Goodbye Jonnie. Thank God for allowing us to know you. We will listen for your song. We will save your seat in the pew and we will write your name in the history of our lives as a voice of truth and compassion.

May peace be with all who grieve this passing. May her message of love sustain you as it has sustained the brokenness of thousands who had once been cast aside.

Tuesday, July 12, 2011

Bare Spots

My wife wanted a new house. I had always liked the older ones in mature neighborhoods. Dappled light from the tree canopy seemed to lift my spirits. The musty smells and creaky boards are like stories waiting to be told.

So we bought the new, raw construction. The bare red clay disturbed me. I needed the austerity to be covered like you need to put on clothes when there’s a chill. I asked her to plant. She was always good at it; a green thumb if you will. She planted ivy of different kinds.

Now it’s everywhere. It’s climbing the trees and the house. Once there were islands of ivy. . Now they reach for each other smothering other growth.

So I worry a little. I’ve tried to pull it up but it resists mightily and is all bound together. The job is too big and will never end. I’m not at all sure I want to eliminate it or I’d spray with chemicals. That would feel too much like botanic murder though.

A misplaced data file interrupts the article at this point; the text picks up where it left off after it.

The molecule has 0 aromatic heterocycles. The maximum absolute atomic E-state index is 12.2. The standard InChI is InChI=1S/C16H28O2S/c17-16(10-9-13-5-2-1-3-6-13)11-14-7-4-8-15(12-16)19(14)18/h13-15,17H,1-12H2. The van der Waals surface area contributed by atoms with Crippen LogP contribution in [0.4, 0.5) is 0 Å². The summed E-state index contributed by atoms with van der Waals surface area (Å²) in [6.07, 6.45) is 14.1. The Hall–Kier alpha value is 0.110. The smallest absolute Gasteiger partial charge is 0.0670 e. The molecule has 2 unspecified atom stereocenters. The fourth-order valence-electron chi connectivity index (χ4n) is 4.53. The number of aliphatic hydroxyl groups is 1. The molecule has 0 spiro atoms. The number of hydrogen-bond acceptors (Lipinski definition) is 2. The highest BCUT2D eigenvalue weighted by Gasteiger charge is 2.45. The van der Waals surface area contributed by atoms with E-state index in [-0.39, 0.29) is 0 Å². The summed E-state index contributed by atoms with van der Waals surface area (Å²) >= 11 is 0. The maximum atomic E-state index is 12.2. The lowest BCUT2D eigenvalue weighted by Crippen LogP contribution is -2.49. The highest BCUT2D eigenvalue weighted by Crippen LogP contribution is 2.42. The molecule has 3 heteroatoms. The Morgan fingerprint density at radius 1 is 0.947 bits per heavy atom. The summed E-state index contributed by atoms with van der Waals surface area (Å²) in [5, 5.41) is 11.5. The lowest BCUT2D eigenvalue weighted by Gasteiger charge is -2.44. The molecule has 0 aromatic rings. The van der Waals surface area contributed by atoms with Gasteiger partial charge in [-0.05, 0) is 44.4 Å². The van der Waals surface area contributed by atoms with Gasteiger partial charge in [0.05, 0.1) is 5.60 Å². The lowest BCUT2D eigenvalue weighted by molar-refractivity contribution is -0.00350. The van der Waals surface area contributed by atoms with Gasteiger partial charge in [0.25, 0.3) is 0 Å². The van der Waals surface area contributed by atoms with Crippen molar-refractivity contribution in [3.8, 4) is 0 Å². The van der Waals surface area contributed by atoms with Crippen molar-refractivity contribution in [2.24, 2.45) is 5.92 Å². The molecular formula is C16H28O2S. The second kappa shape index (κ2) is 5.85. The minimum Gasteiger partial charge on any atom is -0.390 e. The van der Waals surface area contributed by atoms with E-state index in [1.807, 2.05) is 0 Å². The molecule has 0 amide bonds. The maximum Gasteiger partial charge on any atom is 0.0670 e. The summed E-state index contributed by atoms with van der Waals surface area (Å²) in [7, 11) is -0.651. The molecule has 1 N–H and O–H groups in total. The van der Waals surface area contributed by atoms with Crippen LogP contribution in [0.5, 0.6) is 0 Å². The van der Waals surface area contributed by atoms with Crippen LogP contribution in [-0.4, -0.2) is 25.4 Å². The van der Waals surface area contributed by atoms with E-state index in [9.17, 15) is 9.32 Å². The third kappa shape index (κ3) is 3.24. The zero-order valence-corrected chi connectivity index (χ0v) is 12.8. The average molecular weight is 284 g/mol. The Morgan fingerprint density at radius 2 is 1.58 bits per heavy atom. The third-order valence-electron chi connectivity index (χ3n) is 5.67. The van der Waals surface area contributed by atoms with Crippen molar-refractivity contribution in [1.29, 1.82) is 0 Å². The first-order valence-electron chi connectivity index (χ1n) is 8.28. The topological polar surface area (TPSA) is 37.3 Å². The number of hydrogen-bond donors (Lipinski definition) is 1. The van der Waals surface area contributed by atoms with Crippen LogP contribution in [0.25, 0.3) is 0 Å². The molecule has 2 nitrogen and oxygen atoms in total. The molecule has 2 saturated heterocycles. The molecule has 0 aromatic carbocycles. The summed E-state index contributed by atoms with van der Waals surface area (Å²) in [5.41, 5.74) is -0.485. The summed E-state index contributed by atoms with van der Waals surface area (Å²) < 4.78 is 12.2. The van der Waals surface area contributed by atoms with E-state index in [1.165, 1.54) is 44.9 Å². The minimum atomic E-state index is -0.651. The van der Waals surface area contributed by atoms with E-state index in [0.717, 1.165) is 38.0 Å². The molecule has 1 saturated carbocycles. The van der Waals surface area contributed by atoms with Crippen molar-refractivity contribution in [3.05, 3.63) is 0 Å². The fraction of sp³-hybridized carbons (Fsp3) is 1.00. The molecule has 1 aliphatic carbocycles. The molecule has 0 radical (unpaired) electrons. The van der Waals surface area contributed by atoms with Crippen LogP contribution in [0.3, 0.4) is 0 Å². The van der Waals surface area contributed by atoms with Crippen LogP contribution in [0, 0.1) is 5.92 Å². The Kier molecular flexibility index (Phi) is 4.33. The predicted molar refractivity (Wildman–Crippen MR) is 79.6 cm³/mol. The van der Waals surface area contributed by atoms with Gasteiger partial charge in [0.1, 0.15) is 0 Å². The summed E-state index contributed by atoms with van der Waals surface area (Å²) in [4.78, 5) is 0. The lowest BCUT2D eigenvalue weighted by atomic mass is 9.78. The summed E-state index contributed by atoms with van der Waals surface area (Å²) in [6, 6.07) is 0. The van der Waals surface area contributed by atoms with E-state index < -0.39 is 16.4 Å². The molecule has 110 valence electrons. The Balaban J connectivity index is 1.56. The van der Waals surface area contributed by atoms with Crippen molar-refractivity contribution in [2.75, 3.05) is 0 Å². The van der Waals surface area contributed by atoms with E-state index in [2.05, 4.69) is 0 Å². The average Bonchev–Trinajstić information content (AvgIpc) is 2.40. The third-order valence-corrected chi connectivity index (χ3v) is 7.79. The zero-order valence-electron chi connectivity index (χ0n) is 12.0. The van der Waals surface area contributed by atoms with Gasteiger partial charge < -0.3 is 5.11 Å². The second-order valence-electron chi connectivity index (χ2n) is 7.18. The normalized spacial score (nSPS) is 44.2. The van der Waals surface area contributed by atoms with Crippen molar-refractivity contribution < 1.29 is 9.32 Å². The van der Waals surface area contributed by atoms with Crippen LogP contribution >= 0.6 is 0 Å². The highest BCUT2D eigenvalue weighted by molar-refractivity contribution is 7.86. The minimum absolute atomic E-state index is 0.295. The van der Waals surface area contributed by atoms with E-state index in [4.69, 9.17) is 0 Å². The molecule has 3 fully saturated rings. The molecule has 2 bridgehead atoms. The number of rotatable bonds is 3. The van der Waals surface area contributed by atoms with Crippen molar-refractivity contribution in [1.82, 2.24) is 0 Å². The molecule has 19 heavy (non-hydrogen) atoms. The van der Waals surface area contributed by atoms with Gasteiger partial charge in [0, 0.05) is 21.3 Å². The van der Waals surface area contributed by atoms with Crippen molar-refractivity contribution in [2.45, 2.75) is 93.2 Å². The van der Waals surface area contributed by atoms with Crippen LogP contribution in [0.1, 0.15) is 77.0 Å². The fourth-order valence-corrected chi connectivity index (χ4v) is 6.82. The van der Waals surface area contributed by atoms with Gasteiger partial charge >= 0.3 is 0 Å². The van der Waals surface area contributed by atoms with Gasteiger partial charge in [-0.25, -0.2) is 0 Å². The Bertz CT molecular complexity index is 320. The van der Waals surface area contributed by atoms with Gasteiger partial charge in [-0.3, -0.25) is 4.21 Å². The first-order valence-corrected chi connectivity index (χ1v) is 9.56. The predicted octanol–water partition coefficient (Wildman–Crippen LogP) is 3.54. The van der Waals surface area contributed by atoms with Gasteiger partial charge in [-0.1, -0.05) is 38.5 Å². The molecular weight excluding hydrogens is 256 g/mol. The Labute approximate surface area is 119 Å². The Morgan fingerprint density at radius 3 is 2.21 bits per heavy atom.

There’s a beauty in its running like when you spill grape juice on white Formica. You know you’ve got to clean it up but the spreading color mesmerizes you.

Saturday, July 9, 2011

The Backbone of America

The backbone of America is aching. Haunted eyes reach out a hand imploring for a job. The words are proud but the eyes speak the fear of children that feel the gnaw of hunger.

At the grocery store she examines her meager cart before she enters the line. Quietly she picks out one item, places it under her arm … then two more. She turns and walks back into the aisles, her cheap flip flops slapping as she shuffles stoically returning that which she knows she does not have the money to pay.

As I stride impatiently to the druggist counter to pay for some allergy medicine I am pulled up short by an elder couple with matching gray hair. His thick lens, gold frame glasses are dirty but his denim overalls are clean and pressed. She wears a print cotton dress. The colors are faded; the once vivid violets melted to a dingy blue. His hand shakes with palsy as he reaches the bills out to her steadier hand. The cashier matter of factly utters, “That’ll be $92.53, mam.”

She looks like a feeble school marm as she stares blankly at the cashier for maybe the count of three. The old man blanches and growls shakily … “Never mind. I’ll just have to do without it. The insurance is supposed to pay more. Somethin’s wrong. It’s them new changes the gov’ment’s makin’ with Medicaid, I reckon.”

“I’m sorry sir but there is nothing I can do.”

I’m frozen in place as she takes his arm and they slowly walk away somehow more stooped than when I first laid eyes upon them.

As I depart the store to go to my place of business I realize that my heart is heavy and my eyes have filled. Business has been slow for a long time now. Folks are hurting. They are hurting in a way that lives at the core of who we are. Once determined and confident people are reduced to a state of despair that is sadly similar to that gnaw of physical hunger but instead it gnaws at our heart.